The 2022 Multidimensional Poverty Index survey carried out by the National Bureau of Statistics (NBS) together with its partners captured this vividly. According to the survey, 63 per cent of persons living within Nigeria (133 million people) are multidimensionally poor, out of which 65 per cent of the poor (86 million people) live in the North, while 35 per cent (nearly 47 million) live in the South.
The poor Nigerians under reference here are not politicians but the majority of the voting public. Unfortunately, hope that Nigeria will get out of this mess soon had been dashed by President Muhammadu Buhari when he asserted that he had done his best for the country, even in the face of a growing debt profile, inflation, unemployment, corruption, insecurity and capital flight. This is the mirror image of the country’s leadership capacity.
When this is juxtaposed with the recent report by the Debt Management Office on the nation’s debt, then Nigeria is in big trouble. The Debt Management Office (DMO) stated in December 2022 that Nigeria’s public debt had reached N44.6 trillion. When viewed against the backdrop of Nigeria’s revenue-to-debt service ratio, which The Economist Intelligence Unit described as the worst in the world, it means that Nigeria is in crisis. With a high debt-service ratio and dwindling revenue, the provision of infrastructure is relegated, compounding the woes of Nigerians.
Voters should therefore not repeat the mistake of the past. Those who voted in previous elections based on ethnic and religious lines had no inkling that their fortunes will plummet. Today, many of those voters have been humbled by the poor performance of the economy as depicted by the misery index, particularly inflation which has eaten deep into their pockets. They have become victims of their own decision.
Obviously, the wrong choice of candidates has been unhelpful to the future of this country. Check your conscience and reflect on the number of Nigerians that have lost their lives in the last eight years, either through insecurity or poor management of the economy or suicide. Also, think about the number of businesses that have closed shop, or the growing band of single parenthood resulting from broken marriages. All these have their roots in the poor handling of the nation’s economy.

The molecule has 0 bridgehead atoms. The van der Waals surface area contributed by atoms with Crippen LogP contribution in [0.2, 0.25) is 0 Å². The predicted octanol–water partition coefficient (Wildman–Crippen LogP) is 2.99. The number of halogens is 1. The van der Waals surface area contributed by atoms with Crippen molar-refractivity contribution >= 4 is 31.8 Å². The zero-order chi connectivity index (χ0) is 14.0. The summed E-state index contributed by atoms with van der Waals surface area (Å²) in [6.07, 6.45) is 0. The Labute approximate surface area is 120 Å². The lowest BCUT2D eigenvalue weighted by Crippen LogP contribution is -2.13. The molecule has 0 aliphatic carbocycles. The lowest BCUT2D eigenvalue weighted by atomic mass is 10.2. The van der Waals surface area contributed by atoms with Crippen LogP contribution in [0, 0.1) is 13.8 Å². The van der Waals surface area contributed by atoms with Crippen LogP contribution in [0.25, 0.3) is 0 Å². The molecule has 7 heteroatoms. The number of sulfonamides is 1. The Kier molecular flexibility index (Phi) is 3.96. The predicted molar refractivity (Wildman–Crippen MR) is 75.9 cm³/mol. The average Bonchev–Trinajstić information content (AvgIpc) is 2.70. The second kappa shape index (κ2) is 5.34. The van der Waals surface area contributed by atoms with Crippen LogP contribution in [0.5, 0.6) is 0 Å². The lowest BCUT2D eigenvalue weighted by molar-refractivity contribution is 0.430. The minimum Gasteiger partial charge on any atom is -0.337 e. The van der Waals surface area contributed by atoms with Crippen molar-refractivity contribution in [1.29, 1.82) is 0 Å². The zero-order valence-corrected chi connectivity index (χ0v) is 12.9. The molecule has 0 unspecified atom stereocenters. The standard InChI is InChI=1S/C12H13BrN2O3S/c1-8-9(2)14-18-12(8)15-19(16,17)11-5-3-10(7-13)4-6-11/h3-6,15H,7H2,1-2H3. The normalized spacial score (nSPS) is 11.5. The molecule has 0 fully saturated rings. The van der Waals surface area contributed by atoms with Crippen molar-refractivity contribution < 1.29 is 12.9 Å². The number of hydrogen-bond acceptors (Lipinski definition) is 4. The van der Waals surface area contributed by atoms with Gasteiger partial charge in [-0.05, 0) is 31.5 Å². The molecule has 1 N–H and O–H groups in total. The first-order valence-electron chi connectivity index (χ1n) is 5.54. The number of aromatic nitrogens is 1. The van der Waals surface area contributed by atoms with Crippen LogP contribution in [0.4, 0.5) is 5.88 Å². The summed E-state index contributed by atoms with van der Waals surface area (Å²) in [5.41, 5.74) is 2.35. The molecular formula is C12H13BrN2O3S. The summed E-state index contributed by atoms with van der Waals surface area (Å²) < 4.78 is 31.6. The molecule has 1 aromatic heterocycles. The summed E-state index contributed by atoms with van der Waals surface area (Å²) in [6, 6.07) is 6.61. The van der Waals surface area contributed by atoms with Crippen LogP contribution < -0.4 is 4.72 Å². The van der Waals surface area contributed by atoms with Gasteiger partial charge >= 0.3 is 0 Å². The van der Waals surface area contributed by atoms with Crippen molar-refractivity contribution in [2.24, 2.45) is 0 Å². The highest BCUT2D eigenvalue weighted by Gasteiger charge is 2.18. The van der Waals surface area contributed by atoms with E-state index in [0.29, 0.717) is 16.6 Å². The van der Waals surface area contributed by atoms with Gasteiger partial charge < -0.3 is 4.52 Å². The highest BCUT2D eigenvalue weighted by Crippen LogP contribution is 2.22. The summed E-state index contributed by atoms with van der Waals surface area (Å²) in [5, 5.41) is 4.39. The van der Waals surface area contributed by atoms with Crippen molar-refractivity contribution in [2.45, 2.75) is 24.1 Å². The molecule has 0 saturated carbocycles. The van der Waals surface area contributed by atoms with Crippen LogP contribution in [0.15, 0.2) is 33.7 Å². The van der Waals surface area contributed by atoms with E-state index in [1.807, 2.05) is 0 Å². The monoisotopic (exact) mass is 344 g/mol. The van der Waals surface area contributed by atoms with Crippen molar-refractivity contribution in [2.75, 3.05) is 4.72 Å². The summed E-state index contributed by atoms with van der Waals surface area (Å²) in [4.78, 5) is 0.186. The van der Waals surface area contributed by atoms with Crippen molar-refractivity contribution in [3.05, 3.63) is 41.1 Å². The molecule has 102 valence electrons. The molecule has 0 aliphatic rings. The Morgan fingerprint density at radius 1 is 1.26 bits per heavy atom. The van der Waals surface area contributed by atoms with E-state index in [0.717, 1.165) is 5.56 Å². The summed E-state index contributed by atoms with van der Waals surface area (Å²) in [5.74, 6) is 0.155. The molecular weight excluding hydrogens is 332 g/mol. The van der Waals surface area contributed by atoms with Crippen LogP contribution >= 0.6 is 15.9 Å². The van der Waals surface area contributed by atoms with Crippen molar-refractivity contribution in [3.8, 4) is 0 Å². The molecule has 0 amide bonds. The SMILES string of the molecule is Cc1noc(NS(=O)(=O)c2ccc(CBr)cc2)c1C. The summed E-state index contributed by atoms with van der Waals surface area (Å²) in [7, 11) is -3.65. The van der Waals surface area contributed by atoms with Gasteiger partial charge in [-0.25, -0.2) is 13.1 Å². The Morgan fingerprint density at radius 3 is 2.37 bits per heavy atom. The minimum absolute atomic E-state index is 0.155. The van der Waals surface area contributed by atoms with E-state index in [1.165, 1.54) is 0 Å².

As part of the consequence, there has been a mass exodus from Nigeria. Voters must note that to “japa” or flee abroad is no solution. Of all those leaving or escaping from the country to seek greener pastures overseas, only less than five per cent achieve their aspirations. Over 90 per cent of these Nigerians struggle to make ends meet, regretting the decision to relocate.
On one of my trips to London a few years back, I went to Kaycee’s Bar, a popular Nigerian joint in Holloway, where Nigerians hang out, and where sometimes, Nigeria’s independence celebrations were held. While there, I met two Nigerians at the underground disco section. They begged for money, saying they were trapped and would like to return to Nigeria. I was touched and parted with a few pounds as support. This is just one of the tales and ugly experiences of Nigerians abroad.